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Just an old-fashioned tax on privilege

I am usually sceptical about re-branding - particularly when schools are turned into colleges or academies as a substitute for giving them decent funding - but I hope ministers go ahead with plans to call student fees "individualised graduate taxes".

A graduate tax is what we should have had all along, and it is what we now have: in future, students will pay fees for their courses through a later payroll deduction when they become graduates earning at least pound;15,000 a year. There will be no loans and no payments up front. I can even forgive "individualised", one of those horrible words that tend to crop up in books on the Third Way, because the tax paid will indeed depend on the cost of the course the individual originally took.

What is harder to forgive is new Labour's failure to do the proper thing in the first place. The whole sorry tale of student financing since 1997 is an example of how the dictates of "spin" can distort policy. Labour was desperate to shed its old image as a "tax and spend" party. So even though it accepted the principle that students should meet part of the costs of their courses, it would not countenance anything that looked like a tax.

Instead, students had to make up-front payments and take out loans at real interest rates of zero. The level of repayments - and whether they were ever made at all - was contingent on graduate earnings.

This system had effects similar to a graduate tax, but, administratively, was more complex and expensive. It also proved at least as unpopular as a tax because, as students and their families saw it, it imposed a "burden of debt". In fact, students from the poorest homes were exempted from fees and took on no debt at all; moreover, a debt at zero interest which you don't have to repay if you can't afford it is hardly a burden. But no matter, "burden of debt" became fixed in the public mind.

Ministers gradually realised that imposing debt was even worse PR than imposing tax - hence, the decision, announced earlier this year, to sugar the introduction of top-up fees with the new system for paying them. The message failed to get across. Parents thought students were being saddled with even higher debt burdens. Now at last, ministers seem ready to use the dreaded T-word.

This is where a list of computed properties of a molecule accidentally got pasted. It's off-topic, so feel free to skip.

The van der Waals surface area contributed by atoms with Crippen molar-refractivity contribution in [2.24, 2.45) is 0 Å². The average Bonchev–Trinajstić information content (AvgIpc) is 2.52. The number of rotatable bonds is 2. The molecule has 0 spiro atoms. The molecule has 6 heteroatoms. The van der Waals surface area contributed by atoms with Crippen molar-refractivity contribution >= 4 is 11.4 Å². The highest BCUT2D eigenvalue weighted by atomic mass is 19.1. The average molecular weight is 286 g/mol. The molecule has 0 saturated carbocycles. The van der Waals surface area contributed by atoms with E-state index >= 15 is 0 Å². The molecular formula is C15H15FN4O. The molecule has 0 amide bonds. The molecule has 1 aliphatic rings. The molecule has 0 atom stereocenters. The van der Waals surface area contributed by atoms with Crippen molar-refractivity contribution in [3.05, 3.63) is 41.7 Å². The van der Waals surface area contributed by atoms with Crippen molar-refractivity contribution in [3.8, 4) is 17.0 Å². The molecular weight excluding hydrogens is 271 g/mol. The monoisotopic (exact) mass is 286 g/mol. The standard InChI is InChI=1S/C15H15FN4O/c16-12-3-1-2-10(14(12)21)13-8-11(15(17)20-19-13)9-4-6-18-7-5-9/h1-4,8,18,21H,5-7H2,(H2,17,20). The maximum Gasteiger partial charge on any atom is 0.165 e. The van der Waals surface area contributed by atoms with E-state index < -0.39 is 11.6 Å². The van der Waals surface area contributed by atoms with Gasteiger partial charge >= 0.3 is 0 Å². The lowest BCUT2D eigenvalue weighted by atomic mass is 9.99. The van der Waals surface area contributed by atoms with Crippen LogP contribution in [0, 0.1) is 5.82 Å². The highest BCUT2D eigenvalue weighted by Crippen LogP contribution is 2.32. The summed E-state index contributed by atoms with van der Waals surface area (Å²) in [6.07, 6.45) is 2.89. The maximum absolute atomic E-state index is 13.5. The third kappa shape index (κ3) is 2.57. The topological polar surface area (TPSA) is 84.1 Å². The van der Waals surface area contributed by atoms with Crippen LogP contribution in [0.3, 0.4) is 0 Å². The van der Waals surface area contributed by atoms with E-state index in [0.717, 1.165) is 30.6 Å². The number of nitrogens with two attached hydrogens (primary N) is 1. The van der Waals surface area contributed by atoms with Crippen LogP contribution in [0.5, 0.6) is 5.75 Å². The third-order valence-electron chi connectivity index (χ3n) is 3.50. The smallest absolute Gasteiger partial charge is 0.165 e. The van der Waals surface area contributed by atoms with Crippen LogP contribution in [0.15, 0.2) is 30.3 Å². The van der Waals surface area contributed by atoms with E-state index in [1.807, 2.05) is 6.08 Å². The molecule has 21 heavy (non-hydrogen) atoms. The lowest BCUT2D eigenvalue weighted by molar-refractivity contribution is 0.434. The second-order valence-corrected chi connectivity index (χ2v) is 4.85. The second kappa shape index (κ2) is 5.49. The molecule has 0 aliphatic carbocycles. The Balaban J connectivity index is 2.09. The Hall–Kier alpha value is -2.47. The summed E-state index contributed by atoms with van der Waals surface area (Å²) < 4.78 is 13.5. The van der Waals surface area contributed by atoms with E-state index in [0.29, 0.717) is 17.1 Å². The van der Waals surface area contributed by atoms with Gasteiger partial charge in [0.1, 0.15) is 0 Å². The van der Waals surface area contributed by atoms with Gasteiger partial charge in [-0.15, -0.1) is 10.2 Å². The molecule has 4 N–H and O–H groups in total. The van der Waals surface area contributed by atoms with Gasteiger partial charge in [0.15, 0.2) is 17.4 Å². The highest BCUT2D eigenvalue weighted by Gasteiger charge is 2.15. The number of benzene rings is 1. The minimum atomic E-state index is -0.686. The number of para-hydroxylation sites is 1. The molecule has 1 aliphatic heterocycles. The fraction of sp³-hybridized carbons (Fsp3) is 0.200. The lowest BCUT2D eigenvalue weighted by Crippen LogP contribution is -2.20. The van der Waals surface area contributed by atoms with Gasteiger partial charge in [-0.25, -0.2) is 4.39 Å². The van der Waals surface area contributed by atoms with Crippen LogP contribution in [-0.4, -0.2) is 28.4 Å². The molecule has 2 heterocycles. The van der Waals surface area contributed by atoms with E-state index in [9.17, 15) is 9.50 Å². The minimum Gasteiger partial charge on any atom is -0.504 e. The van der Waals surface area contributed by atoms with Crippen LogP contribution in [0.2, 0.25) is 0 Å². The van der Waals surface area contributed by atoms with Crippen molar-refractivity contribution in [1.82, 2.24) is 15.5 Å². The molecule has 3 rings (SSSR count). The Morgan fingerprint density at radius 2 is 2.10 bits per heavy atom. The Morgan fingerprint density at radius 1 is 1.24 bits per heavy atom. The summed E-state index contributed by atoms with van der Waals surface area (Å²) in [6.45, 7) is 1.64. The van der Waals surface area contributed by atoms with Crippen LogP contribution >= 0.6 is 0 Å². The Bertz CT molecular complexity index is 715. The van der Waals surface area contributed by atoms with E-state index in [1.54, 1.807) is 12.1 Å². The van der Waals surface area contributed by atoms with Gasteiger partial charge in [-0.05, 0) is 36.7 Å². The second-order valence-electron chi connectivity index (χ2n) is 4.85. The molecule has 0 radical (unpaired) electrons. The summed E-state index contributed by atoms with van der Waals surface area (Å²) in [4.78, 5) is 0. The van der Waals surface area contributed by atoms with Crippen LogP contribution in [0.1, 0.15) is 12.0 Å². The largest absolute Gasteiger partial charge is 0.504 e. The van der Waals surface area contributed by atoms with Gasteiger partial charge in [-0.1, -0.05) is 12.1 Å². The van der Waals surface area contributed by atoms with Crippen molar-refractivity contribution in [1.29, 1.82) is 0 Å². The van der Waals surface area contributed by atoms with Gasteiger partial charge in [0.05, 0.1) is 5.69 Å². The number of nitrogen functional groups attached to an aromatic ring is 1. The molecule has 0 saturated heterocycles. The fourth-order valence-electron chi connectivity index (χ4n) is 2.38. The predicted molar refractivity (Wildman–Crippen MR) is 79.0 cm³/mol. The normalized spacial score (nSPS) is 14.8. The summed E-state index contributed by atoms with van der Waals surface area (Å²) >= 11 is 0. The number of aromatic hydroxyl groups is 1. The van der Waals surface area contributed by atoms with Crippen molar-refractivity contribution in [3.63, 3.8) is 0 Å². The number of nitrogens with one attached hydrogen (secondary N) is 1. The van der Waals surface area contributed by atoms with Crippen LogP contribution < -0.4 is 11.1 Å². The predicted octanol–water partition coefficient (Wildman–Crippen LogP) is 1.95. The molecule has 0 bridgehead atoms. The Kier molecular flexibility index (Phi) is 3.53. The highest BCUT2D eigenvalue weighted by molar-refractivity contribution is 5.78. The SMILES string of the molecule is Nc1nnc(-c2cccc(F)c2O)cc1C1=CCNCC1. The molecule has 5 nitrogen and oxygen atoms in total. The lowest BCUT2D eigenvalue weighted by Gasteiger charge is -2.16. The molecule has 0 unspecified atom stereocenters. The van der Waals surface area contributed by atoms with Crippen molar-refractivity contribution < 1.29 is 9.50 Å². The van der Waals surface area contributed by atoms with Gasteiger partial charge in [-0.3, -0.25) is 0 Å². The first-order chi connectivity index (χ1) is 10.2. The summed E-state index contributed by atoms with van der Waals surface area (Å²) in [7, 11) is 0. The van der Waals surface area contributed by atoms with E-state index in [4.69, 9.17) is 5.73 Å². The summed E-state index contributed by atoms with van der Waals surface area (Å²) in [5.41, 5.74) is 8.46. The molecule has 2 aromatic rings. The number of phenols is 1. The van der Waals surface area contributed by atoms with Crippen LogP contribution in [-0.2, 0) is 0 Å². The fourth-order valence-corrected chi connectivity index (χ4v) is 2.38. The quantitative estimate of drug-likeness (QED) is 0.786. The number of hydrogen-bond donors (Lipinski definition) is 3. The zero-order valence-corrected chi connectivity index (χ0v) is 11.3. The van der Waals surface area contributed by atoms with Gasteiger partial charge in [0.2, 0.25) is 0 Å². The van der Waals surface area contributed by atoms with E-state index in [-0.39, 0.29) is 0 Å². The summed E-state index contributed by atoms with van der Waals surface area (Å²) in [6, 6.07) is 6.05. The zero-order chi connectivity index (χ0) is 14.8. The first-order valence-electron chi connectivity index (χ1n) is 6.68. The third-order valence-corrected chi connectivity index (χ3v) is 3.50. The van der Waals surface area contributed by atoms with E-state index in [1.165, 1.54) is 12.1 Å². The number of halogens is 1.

If they do, it will expose the opponents of fee-charging on the old Labour left for the fools they are. They will be standing shoulder to shoulder with the Tories in opposing a tax that will fall almost entirely on people from middle-class backgrounds who have moved into high-earning jobs. The graduate tax is just about the most socially progressive (even socialist) thing that new Labour has done.

But, asks the old Labour left, why shouldn't university education be financed from general taxation as it used to be? There are two very good reasons.

First, universities will be starved of money as they have been for the past two decades. In the competition for general taxation revenue, universities will always lose out to schools and hospitals. The result will be either restrictions on university entry - from which students from poor homes would be the first victims - or an even bigger shift towards a cheap, inferior model of higher education for the masses.

Second, if it is unfair to ask graduates to pay the cost of their own higher education, how can it be fairer to ask non-graduates - the majority of them on much lower incomes - to pay the cost of other people's higher education?

I don't doubt the old left's devotion to social justice. But if it wants true justice, it should demand more spending on pre-school provision and on grants to encourage poor 16-year-olds to continue at school or college. If it opposes what is now quite plainly a good old-fashioned tax on privilege, it will make itself look ridiculous.

Peter Wilby is editor of the New Statesman

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